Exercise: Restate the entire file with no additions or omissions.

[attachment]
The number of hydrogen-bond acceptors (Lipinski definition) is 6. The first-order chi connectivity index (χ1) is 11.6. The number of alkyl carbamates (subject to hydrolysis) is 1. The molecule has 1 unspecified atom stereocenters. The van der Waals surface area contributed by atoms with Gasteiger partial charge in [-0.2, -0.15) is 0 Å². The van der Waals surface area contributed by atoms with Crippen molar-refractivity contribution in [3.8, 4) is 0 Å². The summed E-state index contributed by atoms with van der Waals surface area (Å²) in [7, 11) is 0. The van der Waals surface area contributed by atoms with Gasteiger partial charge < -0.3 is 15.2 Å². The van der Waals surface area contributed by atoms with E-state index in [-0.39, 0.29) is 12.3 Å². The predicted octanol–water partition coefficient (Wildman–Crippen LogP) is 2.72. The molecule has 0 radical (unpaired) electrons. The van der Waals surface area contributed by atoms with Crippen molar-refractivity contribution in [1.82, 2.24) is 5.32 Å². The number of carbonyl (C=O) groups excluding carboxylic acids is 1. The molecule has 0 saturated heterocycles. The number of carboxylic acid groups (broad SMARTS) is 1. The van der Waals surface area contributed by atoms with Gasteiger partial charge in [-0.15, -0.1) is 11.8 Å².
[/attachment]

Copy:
The number of hydrogen-bond acceptors (Lipinski definition) is 6. The first-order chi connectivity index (χ1) is 11.6. The number of alkyl carbamates (subject to hydrolysis) is 1. The molecule has 1 unspecified atom stereocenters. The van der Waals surface area contributed by atoms with Gasteiger partial charge in [-0.2, -0.15) is 0 Å². The van der Waals surface area contributed by atoms with Crippen molar-refractivity contribution in [3.8, 4) is 0 Å². The summed E-state index contributed by atoms with van der Waals surface area (Å²) in [7, 11) is 0. The van der Waals surface area contributed by atoms with Gasteiger partial charge < -0.3 is 15.2 Å². The van der Waals surface area contributed by atoms with E-state index in [-0.39, 0.29) is 12.3 Å². The predicted octanol–water partition coefficient (Wildman–Crippen LogP) is 2.72. The molecule has 0 radical (unpaired) electrons. The van der Waals surface area contributed by atoms with Crippen molar-refractivity contribution in [1.82, 2.24) is 5.32 Å². The number of carbonyl (C=O) groups excluding carboxylic acids is 1. The molecule has 0 saturated heterocycles. The number of carboxylic acid groups (broad SMARTS) is 1. The van der Waals surface area contributed by atoms with Gasteiger partial charge in [-0.15, -0.1) is 11.8 Å².